A Clearing (by Louis Simpson)
A Clearing (by Louis Simpson)
Louis Simpson, The Owner of the House: New Collected Poems, 1940-2001 (Rochester, NY: BOA Editions, 2003). This poem is reproduced on the Griffin Prize Web Site (from a volume on the 2004 International Shortlist).
1I had come to Australia
2for ten weeks, as a guest of the state.
3My duties were light: to confer
4with students. They didn’t want to--
5they came once or twice, that was all.
6One night someone knocked: a student
7with some poems she’d like me to see.
8The next day I observed her
9in the dining room, and went over.
10"I liked" I began to say …
11She lifted her hands, imploring me
12not to speak. All around her
13they were talking about the usual subjects,
14motorbikes and football.
15If it got around that she wrote poems …
16At night I would sit in my room
17reading, keeping a journal,
18and, with the aid of a map,
19trying to learn the positions
20of the southern constellations.
21I’d look at them on the map,
22then go outside and try to find them
23in the sky before I forgot.
24I had recently been divorced
25and was starting a new life,
26as they say. The world lies before you,
27where to live and what to be.
28A fireman? An explorer?
29An astronaut? Then you look in the mirror.
30It was night sweats. Listening
31to an echo of the end.
32Roger had a live-in girlfriend.
33They asked if I’d like to go with them
34to a party and sleep over.
35He drove. I looked at the gum trees.
36Not the Outback, but country …
37cattle and kangaroos,
38and flies, getting in your eyes,
39ears, nose, and mouth.
40Once, talking to a sheepherder,
41I watched a fly crawl over his face
42from his eye to his mouth,
43and start walking back
44before he brushed it off.
45They learn to put up with nature
46and not make a fuss like us.
47We arrived. I was introduced,
48and they made up a bed for me
49on the porch at the back.
50Then the party began to arrive:
51Australians, lean and athletic.
52They put a tape on the stereo,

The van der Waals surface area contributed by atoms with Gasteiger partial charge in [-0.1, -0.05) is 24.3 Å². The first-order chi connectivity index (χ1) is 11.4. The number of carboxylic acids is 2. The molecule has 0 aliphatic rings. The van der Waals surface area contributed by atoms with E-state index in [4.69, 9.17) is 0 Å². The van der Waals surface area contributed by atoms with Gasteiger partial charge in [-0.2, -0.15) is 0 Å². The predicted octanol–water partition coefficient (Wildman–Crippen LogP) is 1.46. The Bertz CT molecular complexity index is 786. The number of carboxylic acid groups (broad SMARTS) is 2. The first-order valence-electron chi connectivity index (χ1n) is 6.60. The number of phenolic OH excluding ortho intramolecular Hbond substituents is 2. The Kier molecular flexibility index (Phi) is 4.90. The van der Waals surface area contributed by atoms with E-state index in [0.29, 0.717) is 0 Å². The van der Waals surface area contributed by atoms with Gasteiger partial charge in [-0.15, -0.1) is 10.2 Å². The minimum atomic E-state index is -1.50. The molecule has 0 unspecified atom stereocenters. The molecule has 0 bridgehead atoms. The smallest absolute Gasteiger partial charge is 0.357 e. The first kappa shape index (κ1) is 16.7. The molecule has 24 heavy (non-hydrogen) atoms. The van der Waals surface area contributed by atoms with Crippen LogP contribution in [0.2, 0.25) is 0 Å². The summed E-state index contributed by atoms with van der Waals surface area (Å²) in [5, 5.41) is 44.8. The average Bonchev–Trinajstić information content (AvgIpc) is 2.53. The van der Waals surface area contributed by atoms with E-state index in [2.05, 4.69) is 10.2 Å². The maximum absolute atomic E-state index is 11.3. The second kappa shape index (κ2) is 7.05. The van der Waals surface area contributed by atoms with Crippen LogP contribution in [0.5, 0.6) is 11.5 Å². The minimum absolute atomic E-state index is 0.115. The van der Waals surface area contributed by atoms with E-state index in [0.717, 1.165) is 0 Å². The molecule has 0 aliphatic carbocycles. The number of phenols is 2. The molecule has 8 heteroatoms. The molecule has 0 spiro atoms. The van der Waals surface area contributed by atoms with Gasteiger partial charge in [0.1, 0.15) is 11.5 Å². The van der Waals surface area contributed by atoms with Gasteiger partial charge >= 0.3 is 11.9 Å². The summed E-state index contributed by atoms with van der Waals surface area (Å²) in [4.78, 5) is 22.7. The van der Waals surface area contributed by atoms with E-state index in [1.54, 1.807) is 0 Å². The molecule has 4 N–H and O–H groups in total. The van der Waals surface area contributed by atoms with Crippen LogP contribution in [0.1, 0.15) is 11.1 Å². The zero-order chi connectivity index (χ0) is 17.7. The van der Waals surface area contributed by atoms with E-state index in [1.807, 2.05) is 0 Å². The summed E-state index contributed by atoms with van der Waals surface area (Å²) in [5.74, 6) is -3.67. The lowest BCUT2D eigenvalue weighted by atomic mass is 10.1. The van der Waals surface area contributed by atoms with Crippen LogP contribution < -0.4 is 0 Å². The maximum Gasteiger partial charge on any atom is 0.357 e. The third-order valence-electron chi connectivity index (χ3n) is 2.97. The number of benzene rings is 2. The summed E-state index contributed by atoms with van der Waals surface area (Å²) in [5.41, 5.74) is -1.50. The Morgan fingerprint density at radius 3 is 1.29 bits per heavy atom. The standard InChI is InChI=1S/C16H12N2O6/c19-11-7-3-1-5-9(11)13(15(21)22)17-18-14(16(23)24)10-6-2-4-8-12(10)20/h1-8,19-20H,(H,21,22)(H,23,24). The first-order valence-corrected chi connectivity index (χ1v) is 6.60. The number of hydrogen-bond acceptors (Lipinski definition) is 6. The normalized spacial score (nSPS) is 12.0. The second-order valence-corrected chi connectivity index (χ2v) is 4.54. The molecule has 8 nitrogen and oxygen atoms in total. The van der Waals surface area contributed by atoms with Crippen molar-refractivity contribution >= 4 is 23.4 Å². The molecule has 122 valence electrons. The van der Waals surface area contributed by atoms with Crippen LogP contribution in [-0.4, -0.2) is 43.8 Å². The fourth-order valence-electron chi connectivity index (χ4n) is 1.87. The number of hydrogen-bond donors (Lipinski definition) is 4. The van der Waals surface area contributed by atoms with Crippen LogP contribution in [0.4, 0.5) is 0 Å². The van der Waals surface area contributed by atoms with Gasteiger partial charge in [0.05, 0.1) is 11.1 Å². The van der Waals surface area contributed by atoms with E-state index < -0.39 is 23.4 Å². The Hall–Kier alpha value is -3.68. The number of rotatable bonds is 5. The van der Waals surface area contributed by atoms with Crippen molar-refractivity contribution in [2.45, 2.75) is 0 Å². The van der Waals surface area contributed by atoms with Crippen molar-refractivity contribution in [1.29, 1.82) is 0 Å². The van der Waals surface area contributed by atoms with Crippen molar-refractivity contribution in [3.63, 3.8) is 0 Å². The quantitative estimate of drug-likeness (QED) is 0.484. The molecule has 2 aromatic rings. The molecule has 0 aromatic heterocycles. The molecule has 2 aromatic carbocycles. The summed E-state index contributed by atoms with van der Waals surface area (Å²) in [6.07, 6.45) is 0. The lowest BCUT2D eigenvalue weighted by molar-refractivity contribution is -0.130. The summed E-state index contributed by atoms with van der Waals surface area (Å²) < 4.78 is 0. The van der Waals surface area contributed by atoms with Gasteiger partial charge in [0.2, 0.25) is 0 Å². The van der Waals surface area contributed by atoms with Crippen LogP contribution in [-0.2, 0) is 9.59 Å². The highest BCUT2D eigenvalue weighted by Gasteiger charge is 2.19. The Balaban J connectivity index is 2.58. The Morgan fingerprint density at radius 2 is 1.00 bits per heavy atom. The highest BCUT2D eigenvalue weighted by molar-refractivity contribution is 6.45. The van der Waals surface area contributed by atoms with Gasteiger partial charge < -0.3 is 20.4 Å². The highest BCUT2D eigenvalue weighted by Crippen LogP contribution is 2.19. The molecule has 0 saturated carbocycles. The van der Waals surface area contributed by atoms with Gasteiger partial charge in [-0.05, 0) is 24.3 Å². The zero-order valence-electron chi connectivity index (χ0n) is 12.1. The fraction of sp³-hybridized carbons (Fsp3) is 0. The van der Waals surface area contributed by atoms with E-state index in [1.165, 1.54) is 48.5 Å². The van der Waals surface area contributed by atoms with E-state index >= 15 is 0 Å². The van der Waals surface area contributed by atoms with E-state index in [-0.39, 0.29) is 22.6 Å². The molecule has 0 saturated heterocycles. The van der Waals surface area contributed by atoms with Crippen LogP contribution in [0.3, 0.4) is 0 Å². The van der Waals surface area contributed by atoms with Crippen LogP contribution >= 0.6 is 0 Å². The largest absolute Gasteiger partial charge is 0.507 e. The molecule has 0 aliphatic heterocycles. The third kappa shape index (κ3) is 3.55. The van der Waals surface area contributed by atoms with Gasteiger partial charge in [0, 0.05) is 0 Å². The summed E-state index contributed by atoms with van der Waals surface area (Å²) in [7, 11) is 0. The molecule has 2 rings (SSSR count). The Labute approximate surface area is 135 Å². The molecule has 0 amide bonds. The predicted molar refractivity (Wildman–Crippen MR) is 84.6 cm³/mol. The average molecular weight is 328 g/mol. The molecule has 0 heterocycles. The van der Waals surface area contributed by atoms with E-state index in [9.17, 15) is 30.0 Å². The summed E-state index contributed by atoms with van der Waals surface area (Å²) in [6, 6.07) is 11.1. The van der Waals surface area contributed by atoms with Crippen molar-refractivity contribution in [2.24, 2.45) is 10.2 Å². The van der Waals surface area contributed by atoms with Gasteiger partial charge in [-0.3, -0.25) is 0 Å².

53turned it up full blast,
54and danced, or stood and shouted
55to each other above the noise.
56I danced with two or three women
57and tried shouting. Then I went
58and sat on the bed on the porch.
59There was nowhere to go, no door
60I could close to shut out the noise.
61So I went for a walk
62in the dark, away from the sound.
63There were gum trees, wind rustling
64the leaves. Or was it snakes?
65There are several venomous kinds.
66The taipan. There’s a story
67about a child who was sitting
68on a log and fell backward
69onto a taipan. It struck him
71There’s the tiger snake and the brown.
72When they have finished telling you
73about snakes, they start on spiders.
74You don’t need these--you have only to walk
75into the bush. There are stories
76about campers who did, and were lost
77and never seen again.
78All this was on my mind.
79I stepped carefully, keeping the lights
80of the house behind me in sight.
81And when I saw a clearing
82in the trees, I walked to it.
83I stood in the middle of the clearing
84looking at the sky. It was glittering
85with unknown constellations.
86Everything I had ever known
87seemed to have disappeared.
88And who was I, standing there
89in the middle of Australia
90at night? I had ceased to exist.
91There was only whatever it was
92that was looking at the sky
93and listening to the wind.
94After a while I broke away
95and went back to the lights and the party.
96A month later I left Australia.
97But ever since, to this day,
98there has been a place in my mind,
99a clearing in the shadows,
100and above it, stars and constellations
101so bright and thick they seem to rustle.
102And beyond them … infinite space,
103eternity, you name it.
104There’s nothing that stands between me
105and it, whatever it is.
RPO poem Editors